Posted October 26, 2012 at 1:06 pm | Permalink

      Toughie! Yay, cultural references from decades I have actually lived in. Thank you for listening, Mr Editor

      • Jezza
        Posted October 26, 2012 at 1:13 pm | Permalink

        It certainly made it easy (or easier) to complete.

        • eXternal
          Posted October 26, 2012 at 1:17 pm | Permalink

          For once the older solver can do a bit of investigoogling like I have to for 50s actors and bands

          • crypticsue
            Posted October 26, 2012 at 1:25 pm | Permalink

            This very grumpy older solver had to do that while trying to (a) pretend she wasn’t on the interweb during work hours and (b) raise lots of money for the Breast Cancer Campaign’s Wear it Pink Day. There is still quite a bit of cake left but not, sadly, the proposal-inducing lemon drizzle from last Saturday.

            • eXternal
              Posted October 26, 2012 at 1:35 pm | Permalink

              Spare a thought for me, the girls in the office have made me dress up in a big pink baby-suit

              • crypticsue
                Posted October 26, 2012 at 1:45 pm | Permalink

                Now I would have paid good money to see that. Are there pictures available?

                • eXternal
                  Posted October 26, 2012 at 1:51 pm | Permalink

                  there are…

                  • crypticsue
                    Posted October 26, 2012 at 2:28 pm | Permalink

                    I have seen the picture :D :D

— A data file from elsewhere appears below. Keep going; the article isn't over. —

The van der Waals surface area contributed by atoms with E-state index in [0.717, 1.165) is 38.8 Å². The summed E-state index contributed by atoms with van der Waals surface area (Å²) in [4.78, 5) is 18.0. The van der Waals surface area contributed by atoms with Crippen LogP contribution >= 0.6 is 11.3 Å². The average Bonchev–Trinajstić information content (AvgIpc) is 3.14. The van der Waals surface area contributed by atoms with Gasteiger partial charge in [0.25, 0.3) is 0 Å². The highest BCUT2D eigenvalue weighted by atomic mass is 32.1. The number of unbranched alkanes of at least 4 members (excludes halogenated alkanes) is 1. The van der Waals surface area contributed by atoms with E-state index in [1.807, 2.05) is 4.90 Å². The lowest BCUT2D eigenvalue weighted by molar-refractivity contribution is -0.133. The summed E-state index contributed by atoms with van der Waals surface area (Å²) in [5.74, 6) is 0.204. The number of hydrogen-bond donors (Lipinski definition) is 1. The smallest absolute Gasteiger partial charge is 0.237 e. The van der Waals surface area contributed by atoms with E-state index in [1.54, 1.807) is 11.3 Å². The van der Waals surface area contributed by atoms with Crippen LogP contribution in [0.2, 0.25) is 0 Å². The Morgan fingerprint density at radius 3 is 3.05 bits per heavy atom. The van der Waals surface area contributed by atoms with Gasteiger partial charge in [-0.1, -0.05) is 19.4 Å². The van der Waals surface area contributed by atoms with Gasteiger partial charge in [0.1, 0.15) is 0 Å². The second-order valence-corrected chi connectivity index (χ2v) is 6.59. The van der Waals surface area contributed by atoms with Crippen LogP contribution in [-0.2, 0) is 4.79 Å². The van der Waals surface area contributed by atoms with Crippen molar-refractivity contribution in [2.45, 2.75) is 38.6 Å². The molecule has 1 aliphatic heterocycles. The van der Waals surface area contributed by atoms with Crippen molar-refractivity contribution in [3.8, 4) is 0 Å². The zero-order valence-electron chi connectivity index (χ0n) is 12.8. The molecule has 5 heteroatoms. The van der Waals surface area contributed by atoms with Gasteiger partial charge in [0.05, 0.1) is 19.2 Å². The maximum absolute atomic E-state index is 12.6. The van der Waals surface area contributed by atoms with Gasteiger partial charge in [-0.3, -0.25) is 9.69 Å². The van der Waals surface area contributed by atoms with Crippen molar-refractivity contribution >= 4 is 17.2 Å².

• una
              Posted October 27, 2012 at 8:11 pm | Permalink

              is your proposal inducing lemon cake recipe from Highgrove? Their coffee cardamon pecan cake is also divine

  12. Roger
    Posted October 26, 2012 at 12:46 pm | Permalink

    Great pleasure to fairly romp through this most enjoyable crossword. Maybe I might try a Toughie…then again, maybe not!

    Favourite clues 24 and 29 but haven’t we seen 23 elsewhere recently?

    Do take a bit of an issue with 17a. Dis is a god and not the underworld.

    • Posted October 26, 2012 at 12:54 pm | Permalink

      For Dis, Chambers gives:

      A name for the god Pluto, hence, the infernal world

      • Qix
        Posted October 26, 2012 at 2:40 pm | Permalink

        Yes, “Hades” is used in the same metonymic way.

      • eXternal
        Posted October 26, 2012 at 2:50 pm | Permalink

        I think Dis is one of the planes of hell or something like that. ‘Dis Pater’ is strictly the name for the ‘being’ but gets shortened to Dis. I remember Dis often getting clued as ‘underworld boss’ in bygone crosswords, but I think it can be used as a synonym for the underworld or the boss.

        • gazza
          Posted October 26, 2012 at 2:56 pm | Permalink

          … and it shouldn’t be confused with the similar sounding town in Norfolk which also appears a lot in crosswords. :D

          • skempie
            Posted October 26, 2012 at 3:54 pm | Permalink

            If there were such a place, I’d love to see the road sign ‘Welcome to Diss, twinned with Dat’

    • Catherine
      Posted October 26, 2012 at 3:10 pm | Permalink

      Hi Roger
      Re 23d I think we’ve had (d)inner recently.

  13. Big Boab
    Posted October 26, 2012 at 1:11 pm | Permalink

    Thanks to Giovanni and to Gazza, a lovely wee crossword, untaxing and enjoyable and a great review.

  14. Grumpy Andrew
    Posted October 26, 2012 at 1:41 pm | Permalink

    More hateful obscurity. How many people could get 8d without recourse to the internet (which I can’t on the train to work)? I’ve checked and this word is not even in my admittedly concise Oxford Dictionary.